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Mohamed Mohamoud

Author and the owner of idman news

January 29, 2022

Idman news

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Treasury yields bounce back as investors assess Powell’s hawkish pivot, omicron variant

Treasury yields bounced back on Wednesday as haven-related buying inspired by worries over the omicron variant of the coronavirus faded and investors continued to assess Federal Reserve Chairman Jerome Powell’s signal that the central bank is prepared to speed up its wind-down of monthly asset purchases.

What are yields doing?
  • The yield on the 10-year Treasury note

    rose to 1.457%, up from 1.44% at 3 p.m. Eastern Tuesday. Yields and debt prices move in opposite directions.

  • The 2-year Treasury yield

    rose to 0.591%, compared with 0.524% Tuesday afternoon.

  • The 30-year Treasury bond yield

    was at 1.810%, up from 1.784% late Tuesday.

What’s driving the market?

Financial markets have been on a roller-coaster ride in recent sessions as investors attempt to come to grips with the implications of the omicron variant, and the prospect of a faster-than-expected tapering of bond purchases by the Fed.

On Tuesday, Powell surprised market participants by opening the door to speeding the tapering process when policy makers meet later this month. In his second day of testimony before lawmakers on Wednesday, the Fed chairman said that he doesn’t think the central bank’s plan to pull back on, and ultimately end, asset purchases should disrupt financial markets.

Treasury yields rose across the board in New York trading, while U.S. stock benchmarks were climbing at midday, with Dow industrials

clawing back from Tuesday’s rout. Oil prices, which have been hit hard by omicron worries, also rose.

The moves were in contrast to Tuesday’s sharp reaction in markets to Powell’s remarks and renewed omicron worries — in which haven-related buying helped fuel demand for long-term Treasurys, pushing down yields and flattening the yield curve, as stocks and other risky assets tumbled.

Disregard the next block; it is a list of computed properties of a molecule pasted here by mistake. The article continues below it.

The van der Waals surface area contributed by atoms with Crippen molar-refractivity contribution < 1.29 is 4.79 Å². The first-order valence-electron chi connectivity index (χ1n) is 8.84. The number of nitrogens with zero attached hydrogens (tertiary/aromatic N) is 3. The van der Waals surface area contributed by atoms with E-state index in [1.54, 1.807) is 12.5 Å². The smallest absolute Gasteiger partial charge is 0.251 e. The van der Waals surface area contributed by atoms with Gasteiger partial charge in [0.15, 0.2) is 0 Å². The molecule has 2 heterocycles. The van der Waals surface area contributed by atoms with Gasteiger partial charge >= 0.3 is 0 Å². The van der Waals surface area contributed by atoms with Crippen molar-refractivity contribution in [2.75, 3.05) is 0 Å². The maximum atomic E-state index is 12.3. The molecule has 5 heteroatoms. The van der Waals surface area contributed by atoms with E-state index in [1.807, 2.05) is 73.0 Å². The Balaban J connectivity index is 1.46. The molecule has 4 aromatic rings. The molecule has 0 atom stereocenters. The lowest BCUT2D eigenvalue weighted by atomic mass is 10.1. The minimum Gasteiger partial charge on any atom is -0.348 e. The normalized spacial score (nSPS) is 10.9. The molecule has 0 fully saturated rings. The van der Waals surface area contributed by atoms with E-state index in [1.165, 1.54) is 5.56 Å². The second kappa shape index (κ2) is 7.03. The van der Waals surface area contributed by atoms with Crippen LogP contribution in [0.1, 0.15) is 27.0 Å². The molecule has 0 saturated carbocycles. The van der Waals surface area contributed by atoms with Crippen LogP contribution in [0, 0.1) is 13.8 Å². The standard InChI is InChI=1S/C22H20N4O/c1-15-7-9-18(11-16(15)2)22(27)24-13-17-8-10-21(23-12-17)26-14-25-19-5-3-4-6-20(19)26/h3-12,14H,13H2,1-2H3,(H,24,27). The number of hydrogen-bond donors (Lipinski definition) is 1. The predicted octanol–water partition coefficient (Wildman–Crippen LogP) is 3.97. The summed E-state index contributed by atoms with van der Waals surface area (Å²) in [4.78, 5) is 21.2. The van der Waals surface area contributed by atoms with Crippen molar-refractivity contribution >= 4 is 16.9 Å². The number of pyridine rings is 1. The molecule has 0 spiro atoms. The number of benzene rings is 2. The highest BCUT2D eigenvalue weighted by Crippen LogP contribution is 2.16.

Data released Wednesday from the ADP National Employment Report showed that the U.S. economy added 534,000 private-sector jobs in November. It was the third straight month of job gains above 500,000, and above the estimated 506,000 gain that was expected by economists polled by The Wall Street Journal.

Meanwhile, IHS Markit’s final November purchasing managers index reading on manufacturing activity dropped to 58.4 vs an initial 59.1, while Institute for Supply Management data showed a pickup in U.S. manufacturing last month.

The Fed’s Beige Book of economic anecdotes across the central bank’s regions is set for release at 2 p.m.

What are analysts saying?

The problem for the bond market posed by the omicron variant “is to know not only how big this threat is, but whether it is deflationary or inflationary,” said Steve Barrow, head of G-10 strategy at Standard Bank.

“So far bond yields have tumbled and forward inflation measures, like the five-year inflation swap starting in five years have fallen as well,” he wrote. “But most policy makers who have talked about this, like Fed Chair Powell or Catherine Mann from the Bank of England, seem to be skewing the risks towards higher inflation and we think this is correct. So, while there’s no doubt that bonds will rally and yields fall if risk aversion takes an even firmer grip, bond bulls have to remember that the cost of omicron could be higher inflation — and higher yields — over the longer term.”


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